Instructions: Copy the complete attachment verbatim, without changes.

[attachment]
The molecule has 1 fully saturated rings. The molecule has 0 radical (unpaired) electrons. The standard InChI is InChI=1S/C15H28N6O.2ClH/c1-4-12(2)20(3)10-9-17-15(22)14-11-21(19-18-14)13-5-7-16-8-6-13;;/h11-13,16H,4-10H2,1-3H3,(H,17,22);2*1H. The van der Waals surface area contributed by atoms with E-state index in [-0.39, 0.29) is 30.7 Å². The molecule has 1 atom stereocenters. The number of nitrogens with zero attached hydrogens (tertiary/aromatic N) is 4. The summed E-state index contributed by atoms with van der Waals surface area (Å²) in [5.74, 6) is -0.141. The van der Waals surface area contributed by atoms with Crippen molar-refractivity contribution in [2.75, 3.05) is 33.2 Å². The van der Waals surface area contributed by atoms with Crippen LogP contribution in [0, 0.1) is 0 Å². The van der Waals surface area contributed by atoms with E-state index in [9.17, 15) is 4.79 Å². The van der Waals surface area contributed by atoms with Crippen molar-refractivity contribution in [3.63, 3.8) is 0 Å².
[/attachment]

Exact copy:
The molecule has 1 fully saturated rings. The molecule has 0 radical (unpaired) electrons. The standard InChI is InChI=1S/C15H28N6O.2ClH/c1-4-12(2)20(3)10-9-17-15(22)14-11-21(19-18-14)13-5-7-16-8-6-13;;/h11-13,16H,4-10H2,1-3H3,(H,17,22);2*1H. The van der Waals surface area contributed by atoms with E-state index in [-0.39, 0.29) is 30.7 Å². The molecule has 1 atom stereocenters. The number of nitrogens with zero attached hydrogens (tertiary/aromatic N) is 4. The summed E-state index contributed by atoms with van der Waals surface area (Å²) in [5.74, 6) is -0.141. The van der Waals surface area contributed by atoms with Crippen molar-refractivity contribution in [2.75, 3.05) is 33.2 Å². The van der Waals surface area contributed by atoms with Crippen LogP contribution in [0, 0.1) is 0 Å². The van der Waals surface area contributed by atoms with E-state index in [9.17, 15) is 4.79 Å². The van der Waals surface area contributed by atoms with Crippen molar-refractivity contribution in [3.63, 3.8) is 0 Å².